There's a $26 million bill still outstanding on Whistler's Olympic athletes' village, a drop in the bucket compared to Vancouver's $446 million village debt, but still a hefty bill yet to be paid.
More than half of the outstanding sum - $15 million - is to be paid back to the municipal reserves account. The rest, about $11 million, is owed to the Municipal Finance Authority (MFA).
Mayor Ken Melamed isn't terribly worried about the debt because there are empty lots and market housing still to be sold to pay it down.
"It's a minimal debt that has equity behind it," he said.
"The residual inventory matches it, or more."
Once those are sold the balance should be paid off on the outstanding debt. The MFA portion will be paid off first, followed by the repayment to reserves.
That reserve money is being tracked at the hall and is charged interest so that there is no impact on the Whistler taxpayer.
That was always the idea behind the $161 million development - sales of the units post-Olympics would pay off the development. It was helped in part with a $35 million contribution from Olympic organizers as well as $8 million in municipal grant money from the Resort Municipality Initiative (RMI) funds.
Before that money flowed to the Whistler Development Corporation (WDC) it used money from reserves. Then there was the cash infusion. After that sales began to pay down some of the debt.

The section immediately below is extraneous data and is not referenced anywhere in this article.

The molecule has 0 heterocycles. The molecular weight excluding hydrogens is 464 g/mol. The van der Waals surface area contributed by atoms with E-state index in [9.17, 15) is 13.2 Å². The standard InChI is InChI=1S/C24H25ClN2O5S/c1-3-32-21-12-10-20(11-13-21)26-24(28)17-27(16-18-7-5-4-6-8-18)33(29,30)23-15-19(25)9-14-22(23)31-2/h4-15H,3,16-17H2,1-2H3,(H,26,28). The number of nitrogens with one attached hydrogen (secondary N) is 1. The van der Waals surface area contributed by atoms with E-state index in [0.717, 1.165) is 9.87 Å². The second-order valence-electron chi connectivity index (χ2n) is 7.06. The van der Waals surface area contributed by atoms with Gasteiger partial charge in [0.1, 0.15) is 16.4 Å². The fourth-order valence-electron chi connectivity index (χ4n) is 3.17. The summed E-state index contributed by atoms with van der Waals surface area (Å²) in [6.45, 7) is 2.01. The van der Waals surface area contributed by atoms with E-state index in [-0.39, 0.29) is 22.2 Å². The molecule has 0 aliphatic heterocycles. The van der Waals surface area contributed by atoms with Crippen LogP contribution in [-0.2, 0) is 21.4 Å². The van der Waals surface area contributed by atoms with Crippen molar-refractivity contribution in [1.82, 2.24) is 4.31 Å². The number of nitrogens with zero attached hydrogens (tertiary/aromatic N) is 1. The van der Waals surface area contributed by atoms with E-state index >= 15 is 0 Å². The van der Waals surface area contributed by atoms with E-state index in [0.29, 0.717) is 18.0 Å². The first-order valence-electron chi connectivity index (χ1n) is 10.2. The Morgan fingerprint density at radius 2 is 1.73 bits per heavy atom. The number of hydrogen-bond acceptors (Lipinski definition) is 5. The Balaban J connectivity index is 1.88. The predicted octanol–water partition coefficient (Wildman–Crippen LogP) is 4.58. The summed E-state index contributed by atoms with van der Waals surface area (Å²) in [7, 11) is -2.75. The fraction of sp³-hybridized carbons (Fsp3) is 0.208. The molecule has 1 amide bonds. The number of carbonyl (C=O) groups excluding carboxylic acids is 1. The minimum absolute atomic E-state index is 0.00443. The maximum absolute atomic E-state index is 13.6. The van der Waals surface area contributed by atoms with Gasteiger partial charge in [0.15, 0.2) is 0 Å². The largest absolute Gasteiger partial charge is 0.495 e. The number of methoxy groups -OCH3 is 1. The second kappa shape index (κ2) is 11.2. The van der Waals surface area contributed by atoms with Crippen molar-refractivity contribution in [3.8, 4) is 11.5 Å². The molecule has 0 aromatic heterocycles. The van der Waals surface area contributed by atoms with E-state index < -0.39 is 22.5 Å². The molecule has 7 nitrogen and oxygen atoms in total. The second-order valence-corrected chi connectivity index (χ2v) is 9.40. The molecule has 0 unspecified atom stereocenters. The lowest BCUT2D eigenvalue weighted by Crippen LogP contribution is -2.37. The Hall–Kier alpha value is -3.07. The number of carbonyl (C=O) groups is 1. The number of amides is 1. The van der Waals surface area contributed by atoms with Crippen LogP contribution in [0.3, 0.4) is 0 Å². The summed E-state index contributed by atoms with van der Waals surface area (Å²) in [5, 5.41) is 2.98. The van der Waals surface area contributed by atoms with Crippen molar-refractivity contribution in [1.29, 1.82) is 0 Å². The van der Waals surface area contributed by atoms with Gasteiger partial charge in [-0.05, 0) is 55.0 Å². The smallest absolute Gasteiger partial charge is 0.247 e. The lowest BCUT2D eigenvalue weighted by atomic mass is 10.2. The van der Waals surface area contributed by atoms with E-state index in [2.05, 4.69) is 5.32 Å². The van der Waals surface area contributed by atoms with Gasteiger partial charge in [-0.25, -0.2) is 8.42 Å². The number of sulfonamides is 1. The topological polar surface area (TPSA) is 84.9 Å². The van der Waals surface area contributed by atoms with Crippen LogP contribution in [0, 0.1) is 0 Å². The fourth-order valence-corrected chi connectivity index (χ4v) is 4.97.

But, after the Games, the WDC needed money to go into the units and convert them from Games-mode to legacy-mode. Bedrooms were transformed into kitchens, temporary walls were torn down, repairs done.
"These bills were paid by WDC, but as the market units were not yet all sold, amounts were advanced to WDC's bank account by RMOW," said a municipal spokesperson.
The issue at this time is the soft real estate market and the general economic downturn, which has impacted the sale of the market units.
The spokesperson added: "As the market units sell, WDC collects the money, and repays MFA and the RMOW... The repayment schedule is based on the projected sales of the market town homes and the market lots. Overall, between the market town homes and the market lots, to date we are on track for the sales projections."
The athletes' village debt is considered short-term debt at the municipality because it is getting paid down as quickly as possible.
There is also some long-term debt at the municipality - $2.6 million on Millennium Place, $1.7 million on the library, $14 million on the wastewater treatment plant upgrade, $5 million on the waste transfer station and $2 million on the composting system.
That does not include the money on the mortgages owned by the Whistler Housing Authority.